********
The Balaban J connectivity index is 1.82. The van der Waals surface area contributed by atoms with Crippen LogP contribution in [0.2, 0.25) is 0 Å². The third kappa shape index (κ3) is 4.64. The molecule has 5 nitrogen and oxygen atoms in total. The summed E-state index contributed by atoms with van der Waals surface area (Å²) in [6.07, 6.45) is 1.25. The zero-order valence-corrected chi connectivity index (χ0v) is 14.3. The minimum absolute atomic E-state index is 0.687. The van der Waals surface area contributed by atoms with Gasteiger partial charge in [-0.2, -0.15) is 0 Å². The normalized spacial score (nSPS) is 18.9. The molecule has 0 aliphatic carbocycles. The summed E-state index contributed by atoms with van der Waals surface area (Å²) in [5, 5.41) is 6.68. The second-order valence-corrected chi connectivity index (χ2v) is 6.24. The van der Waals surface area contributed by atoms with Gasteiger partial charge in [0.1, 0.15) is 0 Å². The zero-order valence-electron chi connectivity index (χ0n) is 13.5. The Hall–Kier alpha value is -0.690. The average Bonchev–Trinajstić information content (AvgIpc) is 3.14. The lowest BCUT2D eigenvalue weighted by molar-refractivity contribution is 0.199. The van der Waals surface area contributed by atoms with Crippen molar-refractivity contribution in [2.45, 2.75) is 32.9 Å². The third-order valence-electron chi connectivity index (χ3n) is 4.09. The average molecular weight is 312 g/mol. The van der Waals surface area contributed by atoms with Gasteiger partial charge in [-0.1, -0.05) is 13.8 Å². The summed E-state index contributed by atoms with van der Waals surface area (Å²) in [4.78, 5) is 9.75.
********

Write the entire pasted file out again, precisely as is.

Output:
The Balaban J connectivity index is 1.82. The van der Waals surface area contributed by atoms with Crippen LogP contribution in [0.2, 0.25) is 0 Å². The third kappa shape index (κ3) is 4.64. The molecule has 5 nitrogen and oxygen atoms in total. The summed E-state index contributed by atoms with van der Waals surface area (Å²) in [6.07, 6.45) is 1.25. The zero-order valence-corrected chi connectivity index (χ0v) is 14.3. The minimum absolute atomic E-state index is 0.687. The van der Waals surface area contributed by atoms with Gasteiger partial charge in [-0.2, -0.15) is 0 Å². The normalized spacial score (nSPS) is 18.9. The molecule has 0 aliphatic carbocycles. The summed E-state index contributed by atoms with van der Waals surface area (Å²) in [5, 5.41) is 6.68. The second-order valence-corrected chi connectivity index (χ2v) is 6.24. The van der Waals surface area contributed by atoms with Gasteiger partial charge in [0.1, 0.15) is 0 Å². The zero-order valence-electron chi connectivity index (χ0n) is 13.5. The Hall–Kier alpha value is -0.690. The average Bonchev–Trinajstić information content (AvgIpc) is 3.14. The lowest BCUT2D eigenvalue weighted by molar-refractivity contribution is 0.199. The van der Waals surface area contributed by atoms with Crippen molar-refractivity contribution in [2.45, 2.75) is 32.9 Å². The third-order valence-electron chi connectivity index (χ3n) is 4.09. The average molecular weight is 312 g/mol. The van der Waals surface area contributed by atoms with Gasteiger partial charge in [-0.1, -0.05) is 13.8 Å². The summed E-state index contributed by atoms with van der Waals surface area (Å²) in [4.78, 5) is 9.75.